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Lysophosphatidic acid targets vascular and oncogenic pathways via RAGE signaling.

Rai V, Touré F, Chitayat S, Pei R, Song F, Li Q, Zhang J, Rosario R, Ramasamy R, Chazin WJ, Schmidt AM - J. Exp. Med. (2012)

Bottom Line: Hence, delineation of the full range of molecular mechanisms by which LPA exerts its broad effects is essential.In vivo, the administration of soluble RAGE or genetic deletion of RAGE mitigated LPA-stimulated vascular Akt signaling, autotaxin/LPA-driven phosphorylation of Akt and cyclin D1 in the mammary tissue of transgenic mice vulnerable to carcinogenesis, and ovarian tumor implantation and development.These findings identify novel roles for RAGE as a conduit for LPA signaling and suggest targeting LPA-RAGE interaction as a therapeutic strategy to modify the pathological actions of LPA.

View Article: PubMed Central - HTML - PubMed

Affiliation: Diabetes Research Program, Division of Endocrinology, Department of Medicine, New York University School of Medicine, New York, NY 10016, USA. vivek.raai@nyumc.org

ABSTRACT
The endogenous phospholipid lysophosphatidic acid (LPA) regulates fundamental cellular processes such as proliferation, survival, motility, and invasion implicated in homeostatic and pathological conditions. Hence, delineation of the full range of molecular mechanisms by which LPA exerts its broad effects is essential. We report avid binding of LPA to the receptor for advanced glycation end products (RAGE), a member of the immunoglobulin superfamily, and mapping of the LPA binding site on this receptor. In vitro, RAGE was required for LPA-mediated signal transduction in vascular smooth muscle cells and C6 glioma cells, as well as proliferation and migration. In vivo, the administration of soluble RAGE or genetic deletion of RAGE mitigated LPA-stimulated vascular Akt signaling, autotaxin/LPA-driven phosphorylation of Akt and cyclin D1 in the mammary tissue of transgenic mice vulnerable to carcinogenesis, and ovarian tumor implantation and development. These findings identify novel roles for RAGE as a conduit for LPA signaling and suggest targeting LPA-RAGE interaction as a therapeutic strategy to modify the pathological actions of LPA.

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Direct binding of LPA to RAGE: SPR and NMR. (A) Binding of 218 nM LPA to the immobilized sRAGE surface on CM5 sensor chip and SPR sensorgrams. (B) A monolayer of POPC liposomes was formed on the flow cell 1 (dark blue), and a monolayer of LPA-POPC liposomes was formed on the flow cell 2 (dark red). (C) Binding of 4 nM sRAGE to the immobilized LPA surface on HPA sensor chip. (D) sRAGE does not bind to POPC liposomes immobilized on flow cell 1 HPA sensor chip in sRAGE-LPA binding experiment (red curve). (E) SPR sensorgrams indicating that 1 µM sRAGE does not interact with immobilized S1P-POPC surface on flow cell 2 of the HPA sensor chip (dark red) and that sRAGE binds to LPA on flow cell 1 immobilized with LPA-POPC as the positive control for binding interaction (blue curve). (F) Binding of 9 nM RAGE V domain to the immobilized LPA surface. (G) Binding of 1 µM RAGE C2 domain to the immobilized LPA surface on HPA sensor chip. (H) Surface representation of the V domain (PDB 3CJJ) colored by electrostatic field, showing the highly basic (blue) character of the LPA binding surface. (I) NMR chemical shift perturbations mapped on the structure of the V domain (PDB 3CJJ) for LPA and Ca2+-loaded S100B. The significantly perturbed residues are highlighted in red. (J) 15N-1H HSQC NMR spectrum of 15N-enriched C2 domain in the absence (black) and presence (red) of LPA. (K) Complete 15N-1H HSQC NMR spectrum of 15N-enriched C2 domain in the absence (black) and presence (red) of LPA. (L) Binding of 1 µM sRAGE with 1 µM BSA or 1 µM S100B to the immobilized LPA liposomes on HPA sensor chip (blue and red, respectively). SPR assays results shown are representative of three independent experiments.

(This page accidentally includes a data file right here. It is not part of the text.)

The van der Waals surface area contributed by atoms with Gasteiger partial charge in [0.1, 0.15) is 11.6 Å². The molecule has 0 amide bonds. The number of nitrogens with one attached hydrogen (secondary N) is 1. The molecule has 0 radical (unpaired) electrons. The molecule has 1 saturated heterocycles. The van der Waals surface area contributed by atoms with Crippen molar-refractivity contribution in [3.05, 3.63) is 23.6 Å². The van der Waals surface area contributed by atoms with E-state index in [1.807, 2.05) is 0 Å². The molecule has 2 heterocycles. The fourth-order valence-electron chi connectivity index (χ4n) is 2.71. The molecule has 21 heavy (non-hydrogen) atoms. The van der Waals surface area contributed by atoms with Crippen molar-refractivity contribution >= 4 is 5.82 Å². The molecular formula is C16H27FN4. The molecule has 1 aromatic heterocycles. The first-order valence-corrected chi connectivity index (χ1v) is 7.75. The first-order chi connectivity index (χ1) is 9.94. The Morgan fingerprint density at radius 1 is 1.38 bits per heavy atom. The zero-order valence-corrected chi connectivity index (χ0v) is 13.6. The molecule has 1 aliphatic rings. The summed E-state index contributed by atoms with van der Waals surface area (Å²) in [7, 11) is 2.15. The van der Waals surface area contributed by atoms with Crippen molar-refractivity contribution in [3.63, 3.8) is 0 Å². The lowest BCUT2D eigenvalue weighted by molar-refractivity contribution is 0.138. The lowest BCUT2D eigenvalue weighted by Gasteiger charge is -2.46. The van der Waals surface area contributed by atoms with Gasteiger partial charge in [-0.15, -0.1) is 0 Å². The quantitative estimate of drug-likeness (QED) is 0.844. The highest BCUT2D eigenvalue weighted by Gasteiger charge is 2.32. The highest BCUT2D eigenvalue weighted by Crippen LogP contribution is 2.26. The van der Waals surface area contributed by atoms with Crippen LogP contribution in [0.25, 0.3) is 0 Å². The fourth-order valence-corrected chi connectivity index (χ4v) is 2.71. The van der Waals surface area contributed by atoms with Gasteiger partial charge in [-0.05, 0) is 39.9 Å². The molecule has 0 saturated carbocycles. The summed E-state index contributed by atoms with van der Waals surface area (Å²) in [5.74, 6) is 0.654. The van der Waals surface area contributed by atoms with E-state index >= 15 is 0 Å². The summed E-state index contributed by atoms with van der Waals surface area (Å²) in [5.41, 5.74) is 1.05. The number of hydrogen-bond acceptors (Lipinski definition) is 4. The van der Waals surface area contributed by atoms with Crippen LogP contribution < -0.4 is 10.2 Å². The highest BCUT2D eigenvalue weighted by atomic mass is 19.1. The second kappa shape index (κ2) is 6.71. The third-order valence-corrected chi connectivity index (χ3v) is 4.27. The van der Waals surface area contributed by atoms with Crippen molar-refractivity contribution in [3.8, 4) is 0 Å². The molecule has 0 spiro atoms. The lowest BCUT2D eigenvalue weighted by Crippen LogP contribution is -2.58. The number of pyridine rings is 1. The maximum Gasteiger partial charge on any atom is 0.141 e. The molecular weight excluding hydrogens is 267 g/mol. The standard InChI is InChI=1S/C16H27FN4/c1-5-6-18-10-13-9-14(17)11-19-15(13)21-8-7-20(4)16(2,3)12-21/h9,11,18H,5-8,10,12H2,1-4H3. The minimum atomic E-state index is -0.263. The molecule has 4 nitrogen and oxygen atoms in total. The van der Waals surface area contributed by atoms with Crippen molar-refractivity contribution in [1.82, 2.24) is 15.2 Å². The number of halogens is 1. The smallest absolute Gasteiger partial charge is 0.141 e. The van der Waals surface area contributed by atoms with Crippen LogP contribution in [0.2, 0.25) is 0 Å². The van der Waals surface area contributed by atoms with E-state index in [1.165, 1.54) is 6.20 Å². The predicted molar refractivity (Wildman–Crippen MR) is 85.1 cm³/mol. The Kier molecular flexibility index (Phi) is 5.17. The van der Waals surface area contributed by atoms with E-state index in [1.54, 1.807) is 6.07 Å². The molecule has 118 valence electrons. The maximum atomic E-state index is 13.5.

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fig1: Direct binding of LPA to RAGE: SPR and NMR. (A) Binding of 218 nM LPA to the immobilized sRAGE surface on CM5 sensor chip and SPR sensorgrams. (B) A monolayer of POPC liposomes was formed on the flow cell 1 (dark blue), and a monolayer of LPA-POPC liposomes was formed on the flow cell 2 (dark red). (C) Binding of 4 nM sRAGE to the immobilized LPA surface on HPA sensor chip. (D) sRAGE does not bind to POPC liposomes immobilized on flow cell 1 HPA sensor chip in sRAGE-LPA binding experiment (red curve). (E) SPR sensorgrams indicating that 1 µM sRAGE does not interact with immobilized S1P-POPC surface on flow cell 2 of the HPA sensor chip (dark red) and that sRAGE binds to LPA on flow cell 1 immobilized with LPA-POPC as the positive control for binding interaction (blue curve). (F) Binding of 9 nM RAGE V domain to the immobilized LPA surface. (G) Binding of 1 µM RAGE C2 domain to the immobilized LPA surface on HPA sensor chip. (H) Surface representation of the V domain (PDB 3CJJ) colored by electrostatic field, showing the highly basic (blue) character of the LPA binding surface. (I) NMR chemical shift perturbations mapped on the structure of the V domain (PDB 3CJJ) for LPA and Ca2+-loaded S100B. The significantly perturbed residues are highlighted in red. (J) 15N-1H HSQC NMR spectrum of 15N-enriched C2 domain in the absence (black) and presence (red) of LPA. (K) Complete 15N-1H HSQC NMR spectrum of 15N-enriched C2 domain in the absence (black) and presence (red) of LPA. (L) Binding of 1 µM sRAGE with 1 µM BSA or 1 µM S100B to the immobilized LPA liposomes on HPA sensor chip (blue and red, respectively). SPR assays results shown are representative of three independent experiments.

Mentions: To test the hypothesis that LPA could induce signaling through RAGE, we first performed experiments to test for LPA–RAGE physical interaction. The extracellular portion of RAGE (soluble RAGE [sRAGE]) was immobilized on a carboxymethylated dextran CM5 chip and high affinity LPA binding was observed by surface plasmon resonance (SPR; Fig. 1 A). To confirm the interaction, we reversed the binding assay and examined the binding of sRAGE to immobilized LPA (18:1) 1-Palmitoyl-2-Oleoyl-sn-Glycero-3-Phosphocholine (POPC; POPC-LPA 10:1 wt/wt) and POPC liposomes as a reference on the HPA sensor chip (Fig. 1 B). The SPR binding response in these experiments validated that sRAGE bound LPA (Fig. 1 C).